Belgian chocolatier uses Barry Callebaut’s Cabosse recycled cocoa fruit in its chocolate fillings




February 02, 2022 — Belgian chocolatier Confiserie Vandenbulcke is among the first to use recycled cocoa fruit pulp from Barry Callebaut as a filling for its dark chocolates. Cabosse is made from the white pulp surrounding the cocoa bean which is normally discarded.

On the showfloor of ISM & ProSweets 2022 in Cologne, Germany, Nicolas Degryse, Head of Chocolate Marketing at Vandenbulcke Confiserie, talks to FoodIngredientsFirst on how the ingredient is enjoying adoption in mainstream chocolate houses.

“In traditional chocolate, only cocoa beans are used. But cocoa beans are only 30% of the cocoa fruit. The remaining 70% is made up of the juicy white pulp and thick skin that surrounds the beans,” notes Degryse.

“Normally, these pieces of fruit are thrown away. We have created the filling of our chocolate with this white flesh, which recycles a product normally thrown in the trash.

“What is typical of the cocoa fruit is that it is very pungent. It’s a little bittersweet, so it’s an atypical taste for chocolate. Normally, chocolate has sweet fillings, but here we are experimenting with a sweet and sour filling.

Use of whole fruit
Traditionally, this white cocoa fruit pulp is left on the beans to aid in the fermentation process – a crucial step in chocolate making. As the pulp breaks down around the kernels, it helps supply yeasts, bacteria, and enzymes.

The Cabosse concept is considered to be farmer-friendly as farmers take home increased income as they can sell more cocoa fruits.However, only a small percentage of the pulp is needed for this process, with much of it being wasted. The underutilized potential of this ingredient is at odds with today’s sustainability-conscious consumers.

The Upcycled Food Association calculates that if all cocoa fruit harvested were used to the maximum, it would reduce the same amount of CO2 as planting 3.5 billion trees per year – which is an area larger than France. and Germany together.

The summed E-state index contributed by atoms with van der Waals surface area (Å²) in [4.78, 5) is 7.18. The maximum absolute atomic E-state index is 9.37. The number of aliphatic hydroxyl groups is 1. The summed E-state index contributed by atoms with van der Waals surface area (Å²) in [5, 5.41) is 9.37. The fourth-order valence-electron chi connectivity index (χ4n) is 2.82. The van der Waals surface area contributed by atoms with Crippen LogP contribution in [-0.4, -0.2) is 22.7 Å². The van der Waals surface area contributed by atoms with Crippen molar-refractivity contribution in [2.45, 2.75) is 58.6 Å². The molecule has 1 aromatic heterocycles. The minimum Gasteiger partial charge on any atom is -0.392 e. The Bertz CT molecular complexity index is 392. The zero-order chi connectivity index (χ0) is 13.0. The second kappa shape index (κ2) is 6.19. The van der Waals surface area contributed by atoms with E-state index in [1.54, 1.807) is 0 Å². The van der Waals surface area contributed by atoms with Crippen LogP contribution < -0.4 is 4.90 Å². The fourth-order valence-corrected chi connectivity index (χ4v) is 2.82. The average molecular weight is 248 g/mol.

Farmer-friendly and eco-friendly
The word “Cabosse” comes from the French word for the cocoa pod used in plantations in West Africa along the equator.

The Cabosse concept is considered to be farmer-friendly as farmers take home increased income as they can sell more cocoa fruits.

Thanks to Cabosse Naturals’ collaboration with cocoa farming communities in Ecuador, the time between harvesting and processing fresh cocoa fruit into ingredients has been reduced to a maximum of five hours.

“At the moment, our chocolates at Confiserie Vandenbulcke using Cabosse are still in development. The chocolates we have at ISM & ProSweets 2022 are the only samples we have at the moment, so they are not yet available on the market,” says Degryse.

“We started in October with the development of the chocolate, its packaging as well as its brand storytelling.”

Degryse adds that Confiserie Vandenbulcke favors ecological packaging for its recycled product. “We also use ecological packaging which replaces the plastic tray with a tray made of recycled paper”, specifies Degryse.

Over the past year, other cocoa fruit chocolate iterations have hit the shelves. For example, Nestlé offers the Incoa bar, which is a 70% dark chocolate bar made exclusively with the fruit of the cocoa under the Les Recettes de L’Atelier brand.

In Japan, Nestlé unveiled a KitKat using dried cocoa powder pulp as a substitute for traditional sugar.

Barry Callebaut first unveiled the “first expression” of its WholeFruit line of chocolates, made from 100% pure cocoa fruit, last June. The product obtained has a natural acidity and fruity notes reminiscent of exotic fruits.

By Benjamin Ferrer with additional reporting by Missy Green at ISM & ProSweets 2022

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